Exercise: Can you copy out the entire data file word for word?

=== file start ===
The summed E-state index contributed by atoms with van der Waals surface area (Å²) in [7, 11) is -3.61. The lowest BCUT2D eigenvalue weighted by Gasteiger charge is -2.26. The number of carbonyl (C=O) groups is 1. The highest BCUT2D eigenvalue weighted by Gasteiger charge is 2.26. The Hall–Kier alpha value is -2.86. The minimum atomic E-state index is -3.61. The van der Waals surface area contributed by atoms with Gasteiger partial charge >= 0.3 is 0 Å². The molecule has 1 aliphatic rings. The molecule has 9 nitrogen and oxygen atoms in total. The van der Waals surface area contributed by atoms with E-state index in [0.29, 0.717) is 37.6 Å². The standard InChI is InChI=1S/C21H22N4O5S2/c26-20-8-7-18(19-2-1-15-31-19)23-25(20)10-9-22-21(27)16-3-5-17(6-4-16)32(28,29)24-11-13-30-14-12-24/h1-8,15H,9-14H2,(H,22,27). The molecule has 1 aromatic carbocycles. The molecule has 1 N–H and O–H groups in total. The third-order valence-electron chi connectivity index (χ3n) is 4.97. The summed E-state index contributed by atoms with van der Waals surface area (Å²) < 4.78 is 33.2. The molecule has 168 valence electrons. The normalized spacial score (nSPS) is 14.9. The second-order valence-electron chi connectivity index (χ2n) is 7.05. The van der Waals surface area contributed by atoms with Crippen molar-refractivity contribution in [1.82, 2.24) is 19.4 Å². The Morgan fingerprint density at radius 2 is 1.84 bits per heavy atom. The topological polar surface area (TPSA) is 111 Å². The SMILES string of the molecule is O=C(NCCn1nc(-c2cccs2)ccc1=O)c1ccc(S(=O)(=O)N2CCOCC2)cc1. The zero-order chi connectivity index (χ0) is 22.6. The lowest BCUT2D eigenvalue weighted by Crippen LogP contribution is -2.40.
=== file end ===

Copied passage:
The summed E-state index contributed by atoms with van der Waals surface area (Å²) in [7, 11) is -3.61. The lowest BCUT2D eigenvalue weighted by Gasteiger charge is -2.26. The number of carbonyl (C=O) groups is 1. The highest BCUT2D eigenvalue weighted by Gasteiger charge is 2.26. The Hall–Kier alpha value is -2.86. The minimum atomic E-state index is -3.61. The van der Waals surface area contributed by atoms with Gasteiger partial charge >= 0.3 is 0 Å². The molecule has 1 aliphatic rings. The molecule has 9 nitrogen and oxygen atoms in total. The van der Waals surface area contributed by atoms with E-state index in [0.29, 0.717) is 37.6 Å². The standard InChI is InChI=1S/C21H22N4O5S2/c26-20-8-7-18(19-2-1-15-31-19)23-25(20)10-9-22-21(27)16-3-5-17(6-4-16)32(28,29)24-11-13-30-14-12-24/h1-8,15H,9-14H2,(H,22,27). The molecule has 1 aromatic carbocycles. The molecule has 1 N–H and O–H groups in total. The third-order valence-electron chi connectivity index (χ3n) is 4.97. The summed E-state index contributed by atoms with van der Waals surface area (Å²) < 4.78 is 33.2. The molecule has 168 valence electrons. The normalized spacial score (nSPS) is 14.9. The second-order valence-electron chi connectivity index (χ2n) is 7.05. The van der Waals surface area contributed by atoms with Crippen molar-refractivity contribution in [1.82, 2.24) is 19.4 Å². The Morgan fingerprint density at radius 2 is 1.84 bits per heavy atom. The topological polar surface area (TPSA) is 111 Å². The SMILES string of the molecule is O=C(NCCn1nc(-c2cccs2)ccc1=O)c1ccc(S(=O)(=O)N2CCOCC2)cc1. The zero-order chi connectivity index (χ0) is 22.6. The lowest BCUT2D eigenvalue weighted by Crippen LogP contribution is -2.40.